Major William Cage (Tom Cruise) is a Public Relations Specialist for the United States Army. His sole purpose is to be a conduit between the US Army and the American public; to inform them on matters of security and any developments concerning the on-going war currently being fought.
In this case, it’s giant creepy squid like aliens known as Mimics, trying to invade and take over the world. After an awkward talk about Major William joining the front lines in order to film the heroics of their soldiers, Cage finds himself on the battlefield with countless waves of other warriors.
Cage, who has ZERO combat experience dies within seconds but then wakes up back on the barracks the day he flew out to war. What follows is Cage stuck in a time-loop, forced to re-live each day, fighting and dying over and over again until he and Special Forces Sergeant Rita Vrataski (Emily Blunt) can figure out a way to stop the Mimics and win the war once and for all.
The premise for this film is by far its strongest attribute. Director Doug Liman is able to get so much out of his theme, it raises every aspect of the movie. The action becomes more and more devastating as Cage slowly learns how to slaughter an infinite number of aliens (because let’s face it, if you do anything a thousand times chances are, you’re going to get good at it). Along with the serious action is a truck load of comedy.
The jokes, punch-lines and overall comedic tone are all enhanced by this Groundhog Day structure. Cruise does a great job of conveying that emotion we have all experienced of utter and pure frustration, and you can’t help but laugh at his misfortune. The task of doing something over and over again until we get it just right (video gamers I’m looking at you) is an aspect that makes the film’s lead character very relatable in an otherwise un-relatable circumstance.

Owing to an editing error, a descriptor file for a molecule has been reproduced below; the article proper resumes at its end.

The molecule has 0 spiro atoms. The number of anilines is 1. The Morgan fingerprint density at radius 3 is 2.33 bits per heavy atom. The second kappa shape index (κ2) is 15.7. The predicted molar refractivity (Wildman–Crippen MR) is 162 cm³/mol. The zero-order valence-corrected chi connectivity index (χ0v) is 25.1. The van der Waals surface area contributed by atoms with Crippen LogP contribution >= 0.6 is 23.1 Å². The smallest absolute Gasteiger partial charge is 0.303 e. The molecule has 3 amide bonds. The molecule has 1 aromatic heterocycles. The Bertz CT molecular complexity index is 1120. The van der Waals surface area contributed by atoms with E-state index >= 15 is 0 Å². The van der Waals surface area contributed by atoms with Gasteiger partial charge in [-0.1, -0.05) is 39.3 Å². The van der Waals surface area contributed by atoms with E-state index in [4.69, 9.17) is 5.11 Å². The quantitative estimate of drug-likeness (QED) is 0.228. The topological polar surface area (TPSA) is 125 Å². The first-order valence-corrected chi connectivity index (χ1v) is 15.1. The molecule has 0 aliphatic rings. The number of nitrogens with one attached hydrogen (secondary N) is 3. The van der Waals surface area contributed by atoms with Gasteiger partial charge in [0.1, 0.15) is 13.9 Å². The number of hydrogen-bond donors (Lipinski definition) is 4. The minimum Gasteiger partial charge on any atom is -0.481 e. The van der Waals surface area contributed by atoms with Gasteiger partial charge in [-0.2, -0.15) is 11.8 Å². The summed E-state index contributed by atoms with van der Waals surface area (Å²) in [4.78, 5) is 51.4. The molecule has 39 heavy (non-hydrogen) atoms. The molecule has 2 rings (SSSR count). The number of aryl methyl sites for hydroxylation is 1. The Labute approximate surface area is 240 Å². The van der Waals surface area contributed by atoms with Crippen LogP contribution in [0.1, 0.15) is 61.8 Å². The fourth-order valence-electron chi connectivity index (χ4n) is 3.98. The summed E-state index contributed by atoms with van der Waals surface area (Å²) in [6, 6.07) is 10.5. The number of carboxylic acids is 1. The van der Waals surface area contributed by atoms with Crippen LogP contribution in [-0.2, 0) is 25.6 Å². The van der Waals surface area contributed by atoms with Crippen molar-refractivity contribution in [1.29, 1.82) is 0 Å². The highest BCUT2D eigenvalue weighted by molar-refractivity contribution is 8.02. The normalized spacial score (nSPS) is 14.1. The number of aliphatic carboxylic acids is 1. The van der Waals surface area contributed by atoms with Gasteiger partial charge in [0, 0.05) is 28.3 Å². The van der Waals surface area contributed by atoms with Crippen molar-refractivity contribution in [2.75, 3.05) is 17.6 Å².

For the most part, this whole movie is pretty much the Tom Cruise and Emily Blunt show. Edge of Tomorrow tries to give us a few supporting characters to enjoy but all of them just come up-under developed and cliché. We are introduced to a group of soldiers that Cage has been assigned to called “J-squad”. They are your typical shoot first ask questions later crew that give the new guy (Cage) a hard time, until the film needs them to be his friends in order to move the plot forward. I’ve never really liked this story tool.
Using supporting characters in a movie as plot devices just feels like a missed opportunity to me. The only time I was actually invested in a soldier group who you can obviously tell have no impact or importance to the story was in Aliens and Predator.
Yes, they were also there to serve the plot and move the story forward but at least they were memorable. (It’s games over man! game over!) (You’re bleeding!…I ain’t got time to bleed) This film is very story driven, and relies a lot on its premise.
Apart from Cage, no one else really goes through any kind of beginning, middle and end journey that takes them from one place to another. Not to say that this will take you out of the movie, just don’t go in expecting this to be The Dark Knight of the alien invasion genre.
Great premise, stunning visuals and a simple story make Edge of Tomorrow a classic summer blockbuster. With all the remakes, reboots and comic book films dominating the box office, it’s great to see that good films can still be made with imaginative and unique storytelling.
Although this film is based on a Japanese light novel All You Need Is Kill, premises like this don’t come around very often and is being hailed by critics as the surprise hit of the summer and I couldn’t agree more. With great performances from Tom cruise, Emily Blunt and Bill Paxton, Edge of Tomorrow has something for everyone.
The focus on plot overshadows most of the other characters, but Tom and Emily serve as terrific guides to lead us through this epic tale of suspense and warfare. Needless to say, Edge of Tomorrow will have you at the edge of your seat.